An Incentive compensation plan can run into major problems with overtime laws and hourly employees.
I generally advise clients to make non-exempt or hourly employees not a part of the incentive compensation plan. The reason for that is really twofold.
An Incentive compensation plan doesn’t make you competitive with hourly employees
First and foremost, if you look at market data, if you look at what other organizations do, if you look at the competitive labor markets and say, “What do we have to offer in order to attract and retain quality employees?” Most organizations do not offer bonuses or if they do, they’re very, very small bonuses for non-exempt or hourly employees.
The second issue and just as important, I would argue, is that an incentive compensation plan can become a record-keeping nightmare with very little benefit. The reason I say that is that most organizations are not aware of this. But if you pay a bonus to your non-exempt employees, you are required by federal law to pay them retroactive overtime based on the amount of that incentive, based on the amount of that bonus.
What I mean by that is if you pay an hourly employee a bonus – let’s just say for simplicity’s sake that it’s an annual bonus, you essentially need to go back and calculate the total number of hours worked through the course of the year and calculate what was that bonus on an hourly rate.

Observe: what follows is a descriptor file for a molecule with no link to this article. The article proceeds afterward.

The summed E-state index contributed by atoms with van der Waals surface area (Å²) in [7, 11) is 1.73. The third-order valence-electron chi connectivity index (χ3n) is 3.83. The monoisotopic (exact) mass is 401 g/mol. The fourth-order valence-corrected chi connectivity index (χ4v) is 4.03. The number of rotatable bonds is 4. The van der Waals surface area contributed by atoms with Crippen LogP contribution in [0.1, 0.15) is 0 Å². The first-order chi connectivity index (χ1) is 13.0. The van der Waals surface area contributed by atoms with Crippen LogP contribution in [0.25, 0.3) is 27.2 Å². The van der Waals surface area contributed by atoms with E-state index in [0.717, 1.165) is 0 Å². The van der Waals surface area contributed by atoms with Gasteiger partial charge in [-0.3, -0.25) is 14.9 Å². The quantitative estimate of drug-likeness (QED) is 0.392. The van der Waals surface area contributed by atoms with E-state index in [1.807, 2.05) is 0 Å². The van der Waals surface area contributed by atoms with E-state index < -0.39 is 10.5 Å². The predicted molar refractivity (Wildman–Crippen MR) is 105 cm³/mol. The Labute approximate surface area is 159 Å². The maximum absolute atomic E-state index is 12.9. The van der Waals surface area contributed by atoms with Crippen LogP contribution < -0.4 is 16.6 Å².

And it may be $0.05 an hour if that’s what it works out to, $0.10 an hour. But then, you need to go back and look at all their overtime hours and you owe them half time of that bonus hourly rate for any overtime hours that they worked.
Incentive compensation plan becomes a payroll nightmare
Essentially, the overtime regulations are written to protect the non-exempt or protect the hourly employees from these big, evil employers. And so, the way the law is written is they want to avoid an employer from being able to approach a prospective employee and saying, “We want to offer you a job. We’re going to pay you minimum wage. We’re going to pay you overtime based on minimum wage but we’re going to pay you a $30,000 bonus.”
What the law said is, “Well, that’s fine, that $30,000 bonus. You owe them overtime. You can’t just pay them overtime based on that hourly rate, based on that minimum wage. You have to pay them overtime based on their total compensation which would include that $30,000 bonus.” Now, that’s an extreme example but I use it for illustrative purposes. If you pay a $500 bonus, the exact, same calculations apply.
My recommendation is that non-exempt or hourly employees not be included as part of the incentive compensation plan one, because it’s market competitive, most organizations don’t do it; secondly, because of the overtime requirements associated with it.
Edited remarks from the Rapid Learning Institute webinar: “Incentive Pay Plan Blunders That Can Cost You a Fortune” byEd Rataj
Subscribe to HR Info Center
Get the latest research on workplace learning with weekly posts delivered to your inbox